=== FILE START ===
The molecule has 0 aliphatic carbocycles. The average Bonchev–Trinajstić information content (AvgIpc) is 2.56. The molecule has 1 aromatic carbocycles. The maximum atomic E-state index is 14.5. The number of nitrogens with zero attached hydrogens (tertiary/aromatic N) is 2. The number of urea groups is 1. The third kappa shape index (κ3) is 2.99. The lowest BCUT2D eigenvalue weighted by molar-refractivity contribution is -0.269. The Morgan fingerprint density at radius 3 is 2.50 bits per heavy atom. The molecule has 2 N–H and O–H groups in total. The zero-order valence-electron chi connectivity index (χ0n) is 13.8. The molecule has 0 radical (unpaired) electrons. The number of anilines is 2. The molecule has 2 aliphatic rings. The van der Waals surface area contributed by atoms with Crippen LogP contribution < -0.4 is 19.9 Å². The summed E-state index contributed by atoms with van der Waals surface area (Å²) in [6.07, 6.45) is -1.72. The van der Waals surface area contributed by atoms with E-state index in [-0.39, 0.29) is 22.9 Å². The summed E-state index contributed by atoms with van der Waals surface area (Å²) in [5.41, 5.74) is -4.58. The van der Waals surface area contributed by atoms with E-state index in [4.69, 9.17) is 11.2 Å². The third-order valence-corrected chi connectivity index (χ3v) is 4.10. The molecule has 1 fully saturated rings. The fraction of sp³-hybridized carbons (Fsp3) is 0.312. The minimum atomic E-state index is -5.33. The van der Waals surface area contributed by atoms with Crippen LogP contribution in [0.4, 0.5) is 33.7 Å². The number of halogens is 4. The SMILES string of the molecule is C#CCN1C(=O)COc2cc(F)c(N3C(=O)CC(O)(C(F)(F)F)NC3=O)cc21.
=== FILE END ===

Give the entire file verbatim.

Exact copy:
The molecule has 0 aliphatic carbocycles. The average Bonchev–Trinajstić information content (AvgIpc) is 2.56. The molecule has 1 aromatic carbocycles. The maximum atomic E-state index is 14.5. The number of nitrogens with zero attached hydrogens (tertiary/aromatic N) is 2. The number of urea groups is 1. The third kappa shape index (κ3) is 2.99. The lowest BCUT2D eigenvalue weighted by molar-refractivity contribution is -0.269. The Morgan fingerprint density at radius 3 is 2.50 bits per heavy atom. The molecule has 2 N–H and O–H groups in total. The zero-order valence-electron chi connectivity index (χ0n) is 13.8. The molecule has 0 radical (unpaired) electrons. The number of anilines is 2. The molecule has 2 aliphatic rings. The van der Waals surface area contributed by atoms with Crippen LogP contribution < -0.4 is 19.9 Å². The summed E-state index contributed by atoms with van der Waals surface area (Å²) in [6.07, 6.45) is -1.72. The van der Waals surface area contributed by atoms with E-state index in [-0.39, 0.29) is 22.9 Å². The summed E-state index contributed by atoms with van der Waals surface area (Å²) in [5.41, 5.74) is -4.58. The van der Waals surface area contributed by atoms with E-state index in [4.69, 9.17) is 11.2 Å². The third-order valence-corrected chi connectivity index (χ3v) is 4.10. The molecule has 1 fully saturated rings. The fraction of sp³-hybridized carbons (Fsp3) is 0.312. The minimum atomic E-state index is -5.33. The van der Waals surface area contributed by atoms with Crippen LogP contribution in [0.4, 0.5) is 33.7 Å². The number of halogens is 4. The SMILES string of the molecule is C#CCN1C(=O)COc2cc(F)c(N3C(=O)CC(O)(C(F)(F)F)NC3=O)cc21.